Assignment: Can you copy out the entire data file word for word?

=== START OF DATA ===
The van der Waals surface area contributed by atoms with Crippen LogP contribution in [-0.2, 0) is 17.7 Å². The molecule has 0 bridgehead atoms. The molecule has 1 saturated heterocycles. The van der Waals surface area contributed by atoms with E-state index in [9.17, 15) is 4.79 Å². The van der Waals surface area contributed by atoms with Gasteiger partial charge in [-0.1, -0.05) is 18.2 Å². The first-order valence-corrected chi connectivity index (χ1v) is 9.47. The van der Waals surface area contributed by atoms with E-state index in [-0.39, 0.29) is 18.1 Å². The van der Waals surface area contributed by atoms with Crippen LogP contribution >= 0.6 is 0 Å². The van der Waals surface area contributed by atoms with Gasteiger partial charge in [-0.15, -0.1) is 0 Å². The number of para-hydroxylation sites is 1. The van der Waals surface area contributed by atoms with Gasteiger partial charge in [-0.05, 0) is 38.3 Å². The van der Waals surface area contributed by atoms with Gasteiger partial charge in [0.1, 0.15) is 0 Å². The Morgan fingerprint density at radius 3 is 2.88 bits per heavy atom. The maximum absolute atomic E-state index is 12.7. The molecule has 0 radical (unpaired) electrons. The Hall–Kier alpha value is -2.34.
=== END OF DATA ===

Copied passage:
The van der Waals surface area contributed by atoms with Crippen LogP contribution in [-0.2, 0) is 17.7 Å². The molecule has 0 bridgehead atoms. The molecule has 1 saturated heterocycles. The van der Waals surface area contributed by atoms with E-state index in [9.17, 15) is 4.79 Å². The van der Waals surface area contributed by atoms with Gasteiger partial charge in [-0.1, -0.05) is 18.2 Å². The first-order valence-corrected chi connectivity index (χ1v) is 9.47. The van der Waals surface area contributed by atoms with E-state index in [-0.39, 0.29) is 18.1 Å². The van der Waals surface area contributed by atoms with Crippen LogP contribution >= 0.6 is 0 Å². The van der Waals surface area contributed by atoms with Gasteiger partial charge in [-0.15, -0.1) is 0 Å². The number of para-hydroxylation sites is 1. The van der Waals surface area contributed by atoms with Gasteiger partial charge in [-0.05, 0) is 38.3 Å². The van der Waals surface area contributed by atoms with Gasteiger partial charge in [0.1, 0.15) is 0 Å². The Morgan fingerprint density at radius 3 is 2.88 bits per heavy atom. The maximum absolute atomic E-state index is 12.7. The molecule has 0 radical (unpaired) electrons. The Hall–Kier alpha value is -2.34.